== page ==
The Patterns of Life book series taps into the growing concern about humanity’s impact on the environment, and examines our relationship with the world we live in. Titles include Charles Darwin’s The Origin of Species and Yuval Noah Harari’s Sapiens, alongside Cradle to Cradle by Michael Braungart and William McDonough, Adventures in the Anthropocene by Gaia Vince, and Jared Diamond’s Guns, Germs and Steel.
“These books are very in line with our philosophy in that they tell important stories; stories that impact our times, and the patterns of our past, present and future lives,” says Anna Murray, co-founder of Patternity. “This project was the perfect opportunity to implement our design and storytelling approach to bring together these seminal texts as one whole, and help draw attention to the patterns of time that have shaped culture.”
In a departure from Vintage Classics’ iconic red spines, Murray and co-founder Grace Winteringham have come up with something a little different. “The circle on the spines across all the texts was a key aspect of our design approach,” says Winteringham. “When the books are placed on the shelf they create a large sphere … [It’s] a visual statement on the cyclical nature of time, the shape of unity, wholeness and the earth – our collective home – as a subject that unifies all these texts.”
Patternity also created individual designs referencing key aspects of each title. “The colours are a nod to the colours on the original books,” Winteringham says. “The shapes for each title are the simplest exploration of the complexity of the content inside – Sapiens for example referencing our top down anthropocentric power [with a triangle].”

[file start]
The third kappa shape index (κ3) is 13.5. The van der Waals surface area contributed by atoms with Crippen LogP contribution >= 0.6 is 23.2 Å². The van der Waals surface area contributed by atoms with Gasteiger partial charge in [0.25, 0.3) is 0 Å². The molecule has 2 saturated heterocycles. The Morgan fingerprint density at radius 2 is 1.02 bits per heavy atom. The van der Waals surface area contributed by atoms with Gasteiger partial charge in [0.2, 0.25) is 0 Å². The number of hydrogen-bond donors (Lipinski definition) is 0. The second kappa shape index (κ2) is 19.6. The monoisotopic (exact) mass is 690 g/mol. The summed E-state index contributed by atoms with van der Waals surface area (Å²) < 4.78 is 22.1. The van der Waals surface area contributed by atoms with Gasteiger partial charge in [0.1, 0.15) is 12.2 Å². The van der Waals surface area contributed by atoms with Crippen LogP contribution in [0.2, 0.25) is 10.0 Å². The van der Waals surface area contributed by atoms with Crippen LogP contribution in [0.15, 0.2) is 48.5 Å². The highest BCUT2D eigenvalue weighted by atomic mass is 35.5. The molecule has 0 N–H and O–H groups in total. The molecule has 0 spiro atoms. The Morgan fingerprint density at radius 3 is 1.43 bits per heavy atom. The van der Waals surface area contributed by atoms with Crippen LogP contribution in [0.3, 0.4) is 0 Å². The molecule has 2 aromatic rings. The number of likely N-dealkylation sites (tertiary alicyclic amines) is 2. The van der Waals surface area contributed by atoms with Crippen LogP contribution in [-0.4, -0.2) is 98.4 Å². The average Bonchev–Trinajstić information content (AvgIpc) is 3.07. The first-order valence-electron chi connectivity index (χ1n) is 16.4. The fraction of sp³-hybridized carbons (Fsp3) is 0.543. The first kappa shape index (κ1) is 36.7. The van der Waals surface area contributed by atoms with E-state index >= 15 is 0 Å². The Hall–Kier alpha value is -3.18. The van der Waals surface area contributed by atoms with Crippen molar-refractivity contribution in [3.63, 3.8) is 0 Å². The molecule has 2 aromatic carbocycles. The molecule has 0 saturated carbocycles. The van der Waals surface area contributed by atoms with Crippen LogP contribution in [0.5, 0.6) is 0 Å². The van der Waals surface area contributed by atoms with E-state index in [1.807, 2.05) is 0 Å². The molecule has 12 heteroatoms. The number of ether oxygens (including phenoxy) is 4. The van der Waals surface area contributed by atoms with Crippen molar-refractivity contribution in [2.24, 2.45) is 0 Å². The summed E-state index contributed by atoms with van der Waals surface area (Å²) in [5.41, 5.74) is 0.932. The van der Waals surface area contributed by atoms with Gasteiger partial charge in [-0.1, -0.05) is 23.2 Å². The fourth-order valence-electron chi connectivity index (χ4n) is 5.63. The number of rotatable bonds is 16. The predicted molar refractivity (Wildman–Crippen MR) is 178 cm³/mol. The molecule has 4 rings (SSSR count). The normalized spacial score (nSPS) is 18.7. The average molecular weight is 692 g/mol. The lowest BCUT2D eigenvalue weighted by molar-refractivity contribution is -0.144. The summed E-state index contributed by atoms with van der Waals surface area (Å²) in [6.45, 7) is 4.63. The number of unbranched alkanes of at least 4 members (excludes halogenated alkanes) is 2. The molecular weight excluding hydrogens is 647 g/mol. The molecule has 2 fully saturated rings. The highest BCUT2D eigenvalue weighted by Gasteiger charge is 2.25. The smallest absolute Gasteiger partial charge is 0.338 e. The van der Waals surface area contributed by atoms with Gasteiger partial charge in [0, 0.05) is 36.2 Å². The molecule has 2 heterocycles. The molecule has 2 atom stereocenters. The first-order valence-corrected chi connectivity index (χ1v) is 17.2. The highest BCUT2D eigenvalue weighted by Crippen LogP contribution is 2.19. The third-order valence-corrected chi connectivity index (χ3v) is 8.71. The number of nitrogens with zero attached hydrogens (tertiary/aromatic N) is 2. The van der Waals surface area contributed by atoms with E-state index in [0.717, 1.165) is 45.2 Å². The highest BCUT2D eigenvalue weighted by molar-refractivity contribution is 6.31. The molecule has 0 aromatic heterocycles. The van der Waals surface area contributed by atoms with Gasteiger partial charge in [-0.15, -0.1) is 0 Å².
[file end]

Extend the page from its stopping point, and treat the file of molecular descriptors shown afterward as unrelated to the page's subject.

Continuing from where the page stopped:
These shapes are overlaid on different patterns for each book. The spiralling fibonacci pattern on The Origin of Species celebrates “the universal pattern of growth and evolution”, Winteringham explains, while Guns, Germs and Steel – which looks at how human history has unfolded across the globe – features “a petri dish-esque Alan Turing pattern that nods to microbes competitively fighting for space”.
Cradle to Cradle’s structured pattern is a nod to modern manufacturing methods. In line with the book’s proposal of a new vision for modern industry, its cover acknowledges “the power of innovative design thinking and man-made structures to work in alliance with the natural world”, says Winteringham.
For Adventures in the Anthropocene – an exploration of the changes and future of the natural world – the design duo aimed to evoke images of glaciers, rock formations and oceans through “topographic natural patterns [and] swirling emergent lines reminiscent of shifting contours as if viewing our Earth from far above,” Winteringham adds.
Finally, the cover of Sapiens reflects the book’s focus on the history of humankind. “The striped triangle is here symbolic of our top-down, hierarchical systems,” Winteringham says. “This iconic shape, segmented in ascending ladder-like lines makes a visual reference to the pattern and linear nature of human domination of the planet, [exploring] the unquenching human quest for improvement, dominance and control over the natural world and all ecology.”
Patternity’s first ever commission was a book cover for Granta’s Voices of America by Ec Osondu, but this project is its first foray into a collection of titles. Other recent collaborations include homeware and clothing collections with John Lewis and Crackle Connections: Artisan African Homewares with Zambian artisans Tribal Textiles. The studio is also planning an event to coincide with the launch of the Patterns of Life book series on 17 February, which will focus on sustainability and science.
There’s something important about books that help us find our place in the world around us and challenge us to make changes. Vintage Classics says its mission is to “unearth forgotten classics”. This collaboration presents us with five whose relevance is timeless – and whose covers might be too.